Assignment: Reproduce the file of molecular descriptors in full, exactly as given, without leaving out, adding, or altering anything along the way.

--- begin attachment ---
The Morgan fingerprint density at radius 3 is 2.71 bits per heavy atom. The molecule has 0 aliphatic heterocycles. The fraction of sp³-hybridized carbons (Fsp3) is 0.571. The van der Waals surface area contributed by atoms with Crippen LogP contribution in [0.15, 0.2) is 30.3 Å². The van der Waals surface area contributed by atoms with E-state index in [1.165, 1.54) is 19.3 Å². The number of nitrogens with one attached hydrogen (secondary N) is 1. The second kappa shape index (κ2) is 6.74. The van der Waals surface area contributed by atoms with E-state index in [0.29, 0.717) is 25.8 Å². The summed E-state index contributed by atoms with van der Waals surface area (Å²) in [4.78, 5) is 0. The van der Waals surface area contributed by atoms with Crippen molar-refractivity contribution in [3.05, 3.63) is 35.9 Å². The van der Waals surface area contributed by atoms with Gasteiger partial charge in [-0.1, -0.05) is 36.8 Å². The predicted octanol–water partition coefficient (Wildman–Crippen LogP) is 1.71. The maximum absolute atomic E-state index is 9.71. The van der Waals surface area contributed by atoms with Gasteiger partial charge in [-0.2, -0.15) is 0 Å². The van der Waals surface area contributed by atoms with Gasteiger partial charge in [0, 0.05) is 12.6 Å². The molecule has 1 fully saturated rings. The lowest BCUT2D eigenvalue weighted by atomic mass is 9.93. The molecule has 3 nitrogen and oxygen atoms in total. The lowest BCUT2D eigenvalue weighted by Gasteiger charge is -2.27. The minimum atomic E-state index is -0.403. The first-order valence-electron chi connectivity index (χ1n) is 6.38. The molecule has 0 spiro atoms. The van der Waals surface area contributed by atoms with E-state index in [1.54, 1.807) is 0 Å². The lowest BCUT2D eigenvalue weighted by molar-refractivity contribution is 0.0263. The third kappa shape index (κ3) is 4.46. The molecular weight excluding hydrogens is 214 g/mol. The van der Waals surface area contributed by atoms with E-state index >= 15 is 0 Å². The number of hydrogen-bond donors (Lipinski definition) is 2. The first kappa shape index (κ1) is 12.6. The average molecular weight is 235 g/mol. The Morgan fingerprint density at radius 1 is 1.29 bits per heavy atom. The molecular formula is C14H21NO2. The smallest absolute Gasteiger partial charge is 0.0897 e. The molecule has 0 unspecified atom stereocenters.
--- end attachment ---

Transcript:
The Morgan fingerprint density at radius 3 is 2.71 bits per heavy atom. The molecule has 0 aliphatic heterocycles. The fraction of sp³-hybridized carbons (Fsp3) is 0.571. The van der Waals surface area contributed by atoms with Crippen LogP contribution in [0.15, 0.2) is 30.3 Å². The van der Waals surface area contributed by atoms with E-state index in [1.165, 1.54) is 19.3 Å². The number of nitrogens with one attached hydrogen (secondary N) is 1. The second kappa shape index (κ2) is 6.74. The van der Waals surface area contributed by atoms with E-state index in [0.29, 0.717) is 25.8 Å². The summed E-state index contributed by atoms with van der Waals surface area (Å²) in [4.78, 5) is 0. The van der Waals surface area contributed by atoms with Crippen molar-refractivity contribution in [3.05, 3.63) is 35.9 Å². The van der Waals surface area contributed by atoms with Gasteiger partial charge in [-0.1, -0.05) is 36.8 Å². The predicted octanol–water partition coefficient (Wildman–Crippen LogP) is 1.71. The maximum absolute atomic E-state index is 9.71. The van der Waals surface area contributed by atoms with Gasteiger partial charge in [-0.2, -0.15) is 0 Å². The van der Waals surface area contributed by atoms with Gasteiger partial charge in [0, 0.05) is 12.6 Å². The molecule has 1 fully saturated rings. The lowest BCUT2D eigenvalue weighted by atomic mass is 9.93. The molecule has 3 nitrogen and oxygen atoms in total. The lowest BCUT2D eigenvalue weighted by Gasteiger charge is -2.27. The minimum atomic E-state index is -0.403. The first-order valence-electron chi connectivity index (χ1n) is 6.38. The molecule has 0 spiro atoms. The van der Waals surface area contributed by atoms with E-state index in [1.54, 1.807) is 0 Å². The lowest BCUT2D eigenvalue weighted by molar-refractivity contribution is 0.0263. The third kappa shape index (κ3) is 4.46. The molecular weight excluding hydrogens is 214 g/mol. The van der Waals surface area contributed by atoms with E-state index >= 15 is 0 Å². The number of hydrogen-bond donors (Lipinski definition) is 2. The first kappa shape index (κ1) is 12.6. The average molecular weight is 235 g/mol. The Morgan fingerprint density at radius 1 is 1.29 bits per heavy atom. The molecular formula is C14H21NO2. The smallest absolute Gasteiger partial charge is 0.0897 e. The molecule has 0 unspecified atom stereocenters.